I’m travelling to the capital city, Ulaanbaatar or UB, from my home town, Arvaikheer. It’s a seven or eight-hour bus ride – 470 kilometres. It’s a slow journey but Mongolians are great travellers; they are nomadic people. The children on the bus rarely complain; they travel quietly, sleeping sometimes. No toys, books, crayons. Mongolians have a different concept of personal space to that in my country – during the ride it’s not uncommon to find a nearby baby being draped across your knee, or a stranger’s head resting on your shoulder. The majority (96 per cent) of the Mongolian population are of one ethnicity.
Foreigners, like me, especially outside UB, are still rare. Babies and children look and stare – adults are friendly and smile… especially at my attempts to speak Mongolian. We have a music video on the bus – I hum along to the now familiar tunes – and then some slapstick Mongolian comedy, which makes everybody laugh. Sometimes the road ahead has crumbled and the bus needs to carve a new route through the steppe. The steppe may look gently undulating from a distance but anyone who has ridden across it in any motor vehicle can assure you it’s bumpy and unpredictable… and soon becomes a journey for those with a ‘good constitution’. There are very few roads here. Most travel is across the steppe on these turbulent tracks.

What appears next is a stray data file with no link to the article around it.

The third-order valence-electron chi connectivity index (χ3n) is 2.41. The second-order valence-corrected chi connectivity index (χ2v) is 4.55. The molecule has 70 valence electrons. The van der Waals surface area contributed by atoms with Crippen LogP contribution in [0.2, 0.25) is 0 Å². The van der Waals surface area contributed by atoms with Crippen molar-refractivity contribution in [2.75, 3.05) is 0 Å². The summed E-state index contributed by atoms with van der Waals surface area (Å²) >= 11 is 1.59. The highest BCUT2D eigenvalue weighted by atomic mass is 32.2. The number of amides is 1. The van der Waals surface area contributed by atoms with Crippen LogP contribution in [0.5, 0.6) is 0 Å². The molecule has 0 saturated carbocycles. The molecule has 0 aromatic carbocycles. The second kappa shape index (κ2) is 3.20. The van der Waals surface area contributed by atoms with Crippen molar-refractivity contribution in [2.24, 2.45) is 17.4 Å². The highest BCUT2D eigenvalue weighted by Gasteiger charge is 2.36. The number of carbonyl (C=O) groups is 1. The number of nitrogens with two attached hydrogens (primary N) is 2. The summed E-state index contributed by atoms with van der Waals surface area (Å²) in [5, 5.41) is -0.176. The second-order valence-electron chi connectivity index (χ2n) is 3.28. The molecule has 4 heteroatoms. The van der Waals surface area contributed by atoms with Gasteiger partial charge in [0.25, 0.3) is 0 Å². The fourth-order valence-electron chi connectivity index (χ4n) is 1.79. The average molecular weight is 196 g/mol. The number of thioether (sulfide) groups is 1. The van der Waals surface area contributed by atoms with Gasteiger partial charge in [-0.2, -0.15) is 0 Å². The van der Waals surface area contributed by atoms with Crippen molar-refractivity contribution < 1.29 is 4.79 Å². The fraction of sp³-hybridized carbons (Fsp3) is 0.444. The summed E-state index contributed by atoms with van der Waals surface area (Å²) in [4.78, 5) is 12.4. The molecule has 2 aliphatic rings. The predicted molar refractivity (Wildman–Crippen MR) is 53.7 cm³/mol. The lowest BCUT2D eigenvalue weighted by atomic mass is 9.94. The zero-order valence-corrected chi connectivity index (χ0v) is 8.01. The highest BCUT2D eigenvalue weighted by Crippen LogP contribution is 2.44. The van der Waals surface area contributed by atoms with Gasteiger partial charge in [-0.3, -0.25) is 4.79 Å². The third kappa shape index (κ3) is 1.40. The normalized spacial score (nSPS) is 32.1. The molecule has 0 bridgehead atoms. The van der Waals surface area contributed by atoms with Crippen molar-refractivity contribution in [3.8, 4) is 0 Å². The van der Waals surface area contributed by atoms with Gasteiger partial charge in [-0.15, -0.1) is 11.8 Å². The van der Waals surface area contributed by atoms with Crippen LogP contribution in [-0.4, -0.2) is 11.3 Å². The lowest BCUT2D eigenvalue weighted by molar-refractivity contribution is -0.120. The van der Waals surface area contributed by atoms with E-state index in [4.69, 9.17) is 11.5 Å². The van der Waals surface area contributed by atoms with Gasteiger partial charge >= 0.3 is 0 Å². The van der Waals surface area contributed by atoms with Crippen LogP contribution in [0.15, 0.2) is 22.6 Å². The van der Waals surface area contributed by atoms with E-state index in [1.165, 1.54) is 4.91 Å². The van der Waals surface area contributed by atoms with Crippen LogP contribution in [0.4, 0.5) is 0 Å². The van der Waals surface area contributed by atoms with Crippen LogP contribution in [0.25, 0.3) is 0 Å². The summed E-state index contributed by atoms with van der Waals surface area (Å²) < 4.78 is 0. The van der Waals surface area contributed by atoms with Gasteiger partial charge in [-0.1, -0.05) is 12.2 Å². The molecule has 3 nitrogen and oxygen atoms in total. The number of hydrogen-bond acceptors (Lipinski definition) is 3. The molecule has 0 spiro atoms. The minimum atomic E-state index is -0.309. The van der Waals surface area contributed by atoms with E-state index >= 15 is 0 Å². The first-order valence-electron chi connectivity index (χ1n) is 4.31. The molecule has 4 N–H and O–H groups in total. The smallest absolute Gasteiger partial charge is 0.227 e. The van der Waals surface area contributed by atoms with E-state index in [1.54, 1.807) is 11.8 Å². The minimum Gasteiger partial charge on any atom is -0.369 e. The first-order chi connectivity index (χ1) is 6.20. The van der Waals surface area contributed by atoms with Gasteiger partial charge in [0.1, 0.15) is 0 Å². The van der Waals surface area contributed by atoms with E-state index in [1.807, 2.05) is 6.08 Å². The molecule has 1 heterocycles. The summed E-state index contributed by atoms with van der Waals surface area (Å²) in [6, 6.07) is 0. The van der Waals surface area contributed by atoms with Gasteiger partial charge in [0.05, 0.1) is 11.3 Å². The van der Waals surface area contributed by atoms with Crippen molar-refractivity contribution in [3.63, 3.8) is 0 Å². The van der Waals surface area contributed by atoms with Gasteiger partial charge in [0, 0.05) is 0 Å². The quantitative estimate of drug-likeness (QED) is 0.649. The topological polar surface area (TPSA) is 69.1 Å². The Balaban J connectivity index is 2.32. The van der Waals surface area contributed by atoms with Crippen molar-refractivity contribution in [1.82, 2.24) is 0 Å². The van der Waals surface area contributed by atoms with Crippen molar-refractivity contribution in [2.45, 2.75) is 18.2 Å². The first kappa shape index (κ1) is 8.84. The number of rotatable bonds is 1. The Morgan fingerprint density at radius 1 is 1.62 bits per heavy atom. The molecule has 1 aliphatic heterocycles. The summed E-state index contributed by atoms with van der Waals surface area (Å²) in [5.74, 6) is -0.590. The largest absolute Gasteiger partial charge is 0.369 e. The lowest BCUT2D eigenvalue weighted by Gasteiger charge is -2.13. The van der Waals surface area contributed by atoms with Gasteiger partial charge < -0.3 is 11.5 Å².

A different terrain
I’m wondering. I am providing leadership support to the senior team of a regional hospital. How does the history, land, environment and culture of the people affect what I am doing? How is it similar and different from how I would approach the task in the UK? Take this journey for a start. In a good, strong car it could take six hours. It’s the only way to the capital… in fact, there is no other town along the road. Therefore any time the hospital leadership team need to liaise with Department of Health or Ministry colleagues it’s a trip of several days to get there and back. Up-to-date IT equipment might make those journeys fewer, but we don’t have that. The hospital IT system is very basic. Our regional hospital covers five aimags (provinces). People can travel for up to two days to get here – not a journey to be taken lightly and therefore often left much later than is good for the patient.
The culture – there are so many things I could describe – where shall I begin? In rural Mongolia, nearest neighbours can be far away. Any passing visitor would expect to come into your home and receive a meal – imagine arriving in temperatures of -50ºC… you would hope that door would open… not much room for chance. Visits are rarely announced. At home and at work, anyone can walk through a door – there would be no knock, no formality, no matter whose office it is…or what patient is being examined. No goodbyes. The Mongolian word for goodbye is rarely spoken – only when it’s certain there will be no reconnection; at some point in a conversation, people very often simply walk away.